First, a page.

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Re: CVS is the `released version'

From: David Kastrup
Subject: Re: CVS is the `released version'
Date: Wed, 09 May 2007 22:12:57 +0200
User-agent: Gnus/5.11 (Gnus v5.11) Emacs/22.0.98 (gnu/linux)

"Robert J. Chassell" <address@hidden> writes:

> Remember, for many people, but not for many moderns, CVS provides the
> `released version' of GNU Emacs.  It is the prime version used by
> those who contribute.  It is not a binary that cannot be changed.
> Once in a while, development needs to be frozen while bugs are fixed.
> Since more and more people are coming to think of or are forced to use
> big numbered releases and eschew the daily releases, they view a delay
> between one big numbered release and another as bad.  But those who
> enjoy daily releases hardly notice.
> I suspect we are seeing a conflict between cultures: on the one hand,
> those who install a new release of GNU Emacs every day or almost every
> day and, on the other hand, those who look for big numbered releases,
> such as that from Emacs 21 to Emacs 22.
> The world is tending towards those who look for big numbered releases
> even though most contributions are small.

I can't find I agree even remotely.  A release is a point of
stability, one where one tries to make reasonably sure that the
overall consistency (of packages working together and with the core,
and of code and documentation) is in reasonable shape, for whoever
happens to use the software.

There are development phases where most changes are incremental and
where it becomes a reasonable operation to track the trunk.  The Linux
kernel development has changed its mode of operation and its
definition of "stable" and "release" a lot over the years.  Emacs
development has pretty much stalled in release anticipation, leading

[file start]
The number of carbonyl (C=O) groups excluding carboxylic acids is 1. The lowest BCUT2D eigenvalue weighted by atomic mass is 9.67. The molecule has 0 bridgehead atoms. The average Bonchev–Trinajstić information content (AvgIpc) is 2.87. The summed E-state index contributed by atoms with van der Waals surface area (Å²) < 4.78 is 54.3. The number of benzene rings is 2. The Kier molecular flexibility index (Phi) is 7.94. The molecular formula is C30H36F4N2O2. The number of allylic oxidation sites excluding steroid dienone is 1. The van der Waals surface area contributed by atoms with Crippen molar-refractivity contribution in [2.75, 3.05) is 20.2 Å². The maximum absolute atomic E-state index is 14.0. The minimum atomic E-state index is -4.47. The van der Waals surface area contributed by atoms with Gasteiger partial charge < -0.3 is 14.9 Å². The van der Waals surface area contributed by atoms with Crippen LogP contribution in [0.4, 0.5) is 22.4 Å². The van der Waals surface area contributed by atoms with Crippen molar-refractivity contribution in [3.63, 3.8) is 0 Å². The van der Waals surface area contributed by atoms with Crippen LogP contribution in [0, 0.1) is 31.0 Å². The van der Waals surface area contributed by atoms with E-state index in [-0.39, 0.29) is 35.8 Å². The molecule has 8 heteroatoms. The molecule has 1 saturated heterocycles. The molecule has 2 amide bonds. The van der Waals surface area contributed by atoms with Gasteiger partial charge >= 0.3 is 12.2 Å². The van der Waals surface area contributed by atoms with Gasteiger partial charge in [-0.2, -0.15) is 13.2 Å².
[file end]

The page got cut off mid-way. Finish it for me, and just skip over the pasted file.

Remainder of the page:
to a version where one could have made a release pretty much anytime
in the last two years and have the users get something _better_ than
they are using now, and the developers a new point from which to

Architectural changes have not happened in the last few years, even
though some architectures have had a lot of problems shaken out
(Windows and MacOSX, two proprietary platforms).  Technologies like
emacs-unicode2, and even somewhat less radical changes like multitty
are not fit to be taken in mid-stride.  While the emacs-unicode2
branch is currently comparatively stable, this is not an accident but
the result of a _lot_ of duplicate work over years because of the
pent-up release.

There are no easy answers: XEmacs has decoupled packages and releases
them separately and often.  I am not convinced of the results: there
appears to be quite some bit rot happening, the beta core has been
unstable for a large time, anyway, and the packages are often not
updated or fixed for long amounts of time.

But never releasing anything for which one has at least some
inclination to stand behind it and call it "this is as good as it gets
right now" is not a good idea either, in my book.

David Kastrup, Kriemhildstr. 15, 44793 Bochum

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